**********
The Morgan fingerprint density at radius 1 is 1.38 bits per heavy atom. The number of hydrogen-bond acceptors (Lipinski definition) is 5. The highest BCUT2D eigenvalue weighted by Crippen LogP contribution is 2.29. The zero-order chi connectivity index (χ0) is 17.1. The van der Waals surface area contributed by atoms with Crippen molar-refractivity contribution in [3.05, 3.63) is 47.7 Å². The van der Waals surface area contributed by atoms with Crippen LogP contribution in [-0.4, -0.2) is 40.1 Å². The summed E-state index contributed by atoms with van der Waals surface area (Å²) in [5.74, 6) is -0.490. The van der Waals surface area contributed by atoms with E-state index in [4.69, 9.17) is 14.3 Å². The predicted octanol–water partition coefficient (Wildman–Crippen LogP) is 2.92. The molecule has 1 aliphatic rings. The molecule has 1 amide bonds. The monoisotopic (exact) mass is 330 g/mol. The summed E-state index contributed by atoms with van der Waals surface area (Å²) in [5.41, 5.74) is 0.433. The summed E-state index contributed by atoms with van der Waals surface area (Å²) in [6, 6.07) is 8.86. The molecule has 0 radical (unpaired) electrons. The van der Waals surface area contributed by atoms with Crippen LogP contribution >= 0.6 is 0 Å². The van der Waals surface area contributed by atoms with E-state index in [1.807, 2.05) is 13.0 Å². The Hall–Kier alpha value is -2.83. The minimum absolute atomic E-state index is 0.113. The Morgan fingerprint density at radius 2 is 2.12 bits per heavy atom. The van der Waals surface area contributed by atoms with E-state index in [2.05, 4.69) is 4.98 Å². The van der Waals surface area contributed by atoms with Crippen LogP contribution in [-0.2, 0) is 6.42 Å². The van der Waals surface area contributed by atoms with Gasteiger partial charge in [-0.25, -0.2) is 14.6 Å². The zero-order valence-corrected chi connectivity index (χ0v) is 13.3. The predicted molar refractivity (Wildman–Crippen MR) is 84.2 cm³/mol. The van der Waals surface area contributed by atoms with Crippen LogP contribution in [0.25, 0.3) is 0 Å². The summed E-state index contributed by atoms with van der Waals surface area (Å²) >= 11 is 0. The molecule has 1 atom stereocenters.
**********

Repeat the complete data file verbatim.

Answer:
The Morgan fingerprint density at radius 1 is 1.38 bits per heavy atom. The number of hydrogen-bond acceptors (Lipinski definition) is 5. The highest BCUT2D eigenvalue weighted by Crippen LogP contribution is 2.29. The zero-order chi connectivity index (χ0) is 17.1. The van der Waals surface area contributed by atoms with Crippen molar-refractivity contribution in [3.05, 3.63) is 47.7 Å². The van der Waals surface area contributed by atoms with Crippen LogP contribution in [-0.4, -0.2) is 40.1 Å². The summed E-state index contributed by atoms with van der Waals surface area (Å²) in [5.74, 6) is -0.490. The van der Waals surface area contributed by atoms with E-state index in [4.69, 9.17) is 14.3 Å². The predicted octanol–water partition coefficient (Wildman–Crippen LogP) is 2.92. The molecule has 1 aliphatic rings. The molecule has 1 amide bonds. The monoisotopic (exact) mass is 330 g/mol. The summed E-state index contributed by atoms with van der Waals surface area (Å²) in [5.41, 5.74) is 0.433. The summed E-state index contributed by atoms with van der Waals surface area (Å²) in [6, 6.07) is 8.86. The molecule has 0 radical (unpaired) electrons. The van der Waals surface area contributed by atoms with Crippen LogP contribution >= 0.6 is 0 Å². The van der Waals surface area contributed by atoms with E-state index in [1.807, 2.05) is 13.0 Å². The Hall–Kier alpha value is -2.83. The minimum absolute atomic E-state index is 0.113. The Morgan fingerprint density at radius 2 is 2.12 bits per heavy atom. The van der Waals surface area contributed by atoms with E-state index in [2.05, 4.69) is 4.98 Å². The van der Waals surface area contributed by atoms with Crippen LogP contribution in [-0.2, 0) is 6.42 Å². The van der Waals surface area contributed by atoms with Gasteiger partial charge in [-0.25, -0.2) is 14.6 Å². The zero-order valence-corrected chi connectivity index (χ0v) is 13.3. The predicted molar refractivity (Wildman–Crippen MR) is 84.2 cm³/mol. The van der Waals surface area contributed by atoms with Crippen LogP contribution in [0.25, 0.3) is 0 Å². The summed E-state index contributed by atoms with van der Waals surface area (Å²) >= 11 is 0. The molecule has 1 atom stereocenters.